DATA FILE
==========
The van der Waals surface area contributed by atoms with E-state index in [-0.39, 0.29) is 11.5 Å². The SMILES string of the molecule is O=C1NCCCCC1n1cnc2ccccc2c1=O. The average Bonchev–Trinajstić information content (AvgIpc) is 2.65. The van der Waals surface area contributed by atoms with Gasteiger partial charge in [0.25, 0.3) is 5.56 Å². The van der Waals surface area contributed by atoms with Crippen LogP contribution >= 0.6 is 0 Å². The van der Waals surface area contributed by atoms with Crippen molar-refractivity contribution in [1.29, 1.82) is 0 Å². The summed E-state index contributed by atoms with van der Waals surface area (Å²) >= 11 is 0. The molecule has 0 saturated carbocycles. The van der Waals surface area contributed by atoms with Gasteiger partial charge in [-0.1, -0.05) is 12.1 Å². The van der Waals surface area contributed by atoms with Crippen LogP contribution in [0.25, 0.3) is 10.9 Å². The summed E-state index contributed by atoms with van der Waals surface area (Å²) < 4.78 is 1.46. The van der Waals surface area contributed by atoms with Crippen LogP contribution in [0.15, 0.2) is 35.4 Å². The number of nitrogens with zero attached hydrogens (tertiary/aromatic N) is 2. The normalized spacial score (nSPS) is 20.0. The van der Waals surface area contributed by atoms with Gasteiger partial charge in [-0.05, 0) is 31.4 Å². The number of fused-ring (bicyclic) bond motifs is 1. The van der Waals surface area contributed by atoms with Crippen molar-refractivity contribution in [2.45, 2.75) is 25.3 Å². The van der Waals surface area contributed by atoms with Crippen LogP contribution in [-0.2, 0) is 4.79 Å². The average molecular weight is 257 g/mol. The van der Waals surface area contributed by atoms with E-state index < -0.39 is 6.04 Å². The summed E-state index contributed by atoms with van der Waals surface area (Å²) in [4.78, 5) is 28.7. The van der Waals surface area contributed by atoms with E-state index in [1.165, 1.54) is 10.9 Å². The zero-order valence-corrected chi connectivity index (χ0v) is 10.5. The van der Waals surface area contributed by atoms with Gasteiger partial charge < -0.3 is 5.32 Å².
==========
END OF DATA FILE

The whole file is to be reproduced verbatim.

The van der Waals surface area contributed by atoms with E-state index in [-0.39, 0.29) is 11.5 Å². The SMILES string of the molecule is O=C1NCCCCC1n1cnc2ccccc2c1=O. The average Bonchev–Trinajstić information content (AvgIpc) is 2.65. The van der Waals surface area contributed by atoms with Gasteiger partial charge in [0.25, 0.3) is 5.56 Å². The van der Waals surface area contributed by atoms with Crippen LogP contribution >= 0.6 is 0 Å². The van der Waals surface area contributed by atoms with Crippen molar-refractivity contribution in [1.29, 1.82) is 0 Å². The summed E-state index contributed by atoms with van der Waals surface area (Å²) >= 11 is 0. The molecule has 0 saturated carbocycles. The van der Waals surface area contributed by atoms with Gasteiger partial charge in [-0.1, -0.05) is 12.1 Å². The van der Waals surface area contributed by atoms with Crippen LogP contribution in [0.25, 0.3) is 10.9 Å². The summed E-state index contributed by atoms with van der Waals surface area (Å²) < 4.78 is 1.46. The van der Waals surface area contributed by atoms with Crippen LogP contribution in [0.15, 0.2) is 35.4 Å². The number of nitrogens with zero attached hydrogens (tertiary/aromatic N) is 2. The normalized spacial score (nSPS) is 20.0. The van der Waals surface area contributed by atoms with Gasteiger partial charge in [-0.05, 0) is 31.4 Å². The number of fused-ring (bicyclic) bond motifs is 1. The van der Waals surface area contributed by atoms with Crippen molar-refractivity contribution in [2.45, 2.75) is 25.3 Å². The van der Waals surface area contributed by atoms with Crippen LogP contribution in [-0.2, 0) is 4.79 Å². The average molecular weight is 257 g/mol. The van der Waals surface area contributed by atoms with E-state index < -0.39 is 6.04 Å². The summed E-state index contributed by atoms with van der Waals surface area (Å²) in [4.78, 5) is 28.7. The van der Waals surface area contributed by atoms with E-state index in [1.165, 1.54) is 10.9 Å². The zero-order valence-corrected chi connectivity index (χ0v) is 10.5. The van der Waals surface area contributed by atoms with Gasteiger partial charge < -0.3 is 5.32 Å².